Technological and medical advances have led to many new treatments for hearing loss. With so many to choose from, how can you know which treatment is best for you? The choice depends in part on the kind of hearing loss you have.
Conductive hearing loss happens when the outer or middle ear is unable to conduct sound to the inner ear.
Sensorineural hearing loss occurs when the inner ear or auditory nerve no longer detects sound waves normally.
Mixed hearing loss is a combination of conductive and sensorineural hearing loss.
Fortunately, there are treatment options to help improve your hearing regardless of what type of hearing loss you have.
If your mother lives in Phoenix and you're in New York, how do you help take care of her? Angela Heath, director of the Eldercare Locator Hotline of the National Association of Area Agencies on Aging, has compiled 10 strategies to help you cope. This article is adapted from Heath's book, Long-Distance Caregiving: A Survival Guide for Far Away Caregivers.
Keep track of important information in a care log.
Identify your informal network
Ask for help from people in...
Hearing aids amplify sounds and make them easier for the inner ear to detect. The electronic parts of hearing aids are typically either analog or digital.
Analog hearing aids convert sound into electrical signals, which are then amplified. They work like a microphone attached to an amplifier and can be programmed for different environments, such as a small room or a crowded restaurant.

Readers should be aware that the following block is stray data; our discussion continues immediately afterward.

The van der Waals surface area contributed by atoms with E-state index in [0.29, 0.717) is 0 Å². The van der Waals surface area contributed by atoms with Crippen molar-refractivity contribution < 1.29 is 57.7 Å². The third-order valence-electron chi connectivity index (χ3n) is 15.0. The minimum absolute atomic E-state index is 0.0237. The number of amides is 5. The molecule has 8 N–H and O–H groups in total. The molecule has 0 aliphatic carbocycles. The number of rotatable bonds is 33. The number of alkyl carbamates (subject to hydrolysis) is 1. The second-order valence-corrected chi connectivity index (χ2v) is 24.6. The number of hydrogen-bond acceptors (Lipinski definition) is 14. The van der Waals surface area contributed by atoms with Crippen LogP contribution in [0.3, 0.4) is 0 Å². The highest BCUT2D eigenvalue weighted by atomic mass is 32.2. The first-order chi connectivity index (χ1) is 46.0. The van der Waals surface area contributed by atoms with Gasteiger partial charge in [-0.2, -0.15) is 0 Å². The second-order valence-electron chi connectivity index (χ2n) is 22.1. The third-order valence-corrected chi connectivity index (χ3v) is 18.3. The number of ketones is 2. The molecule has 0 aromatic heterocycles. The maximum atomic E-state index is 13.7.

Digital hearing aids convert sound into numbers, which are then converted back into sound. They work like an mp3 player and can be programmed to amplify only the frequencies where you have hearing loss. In general, digital hearing aids are more flexible. But they also cost more.
Both analog and digital hearing aids come in many different models, including:
Behind-the-ear. Used for mild to severe hearing loss, this type of hearing aid consists of a plastic case for its electronic parts that is worn behind your ear. The sound is transmitted through an ear mold that is placed into your outer ear. Because behind-the-ear aids are relatively large, they are powerful at amplifying sounds.
Open-fit. Like behind-the-ear aids, open-fit hearing aids are worn behind your ear. Sounds are relayed through a narrow tube that is placed into your ear canal. Unlike behind-the-ear aids, open-fit aids allow the canal to remain open. Some people prefer them because:
They don't create a "plugged-up" feeling.
They are less likely to be damaged by earwax.
They are smaller, which makes them harder to see.
In-the-ear. In-the-ear hearing aids are used for mild to severe hearing loss. Their parts are so small that they fit completely inside your outer ear. Like some behind-the-ear aids, some in-the-ear aids are designed with a small magnetic coil, called a telecoil. Telecoils make it easier to talk on the phone. They can also pick up signals from systems called induction sound loops that are installed in public places such as churches, schools, airports, and auditoriums. In-the-ear hearing aids are not recommended for young children because their outer ears are still growing.
In-canal. Used for mild to moderately severe hearing loss, in-canal hearing aids are small enough to fit completely inside your ear canal. This means they are far less visible than other hearing aids. But their size makes them harder for some people to adjust and remove. They are also less powerful than larger hearing aids and typically cannot be equipped with a telecoil.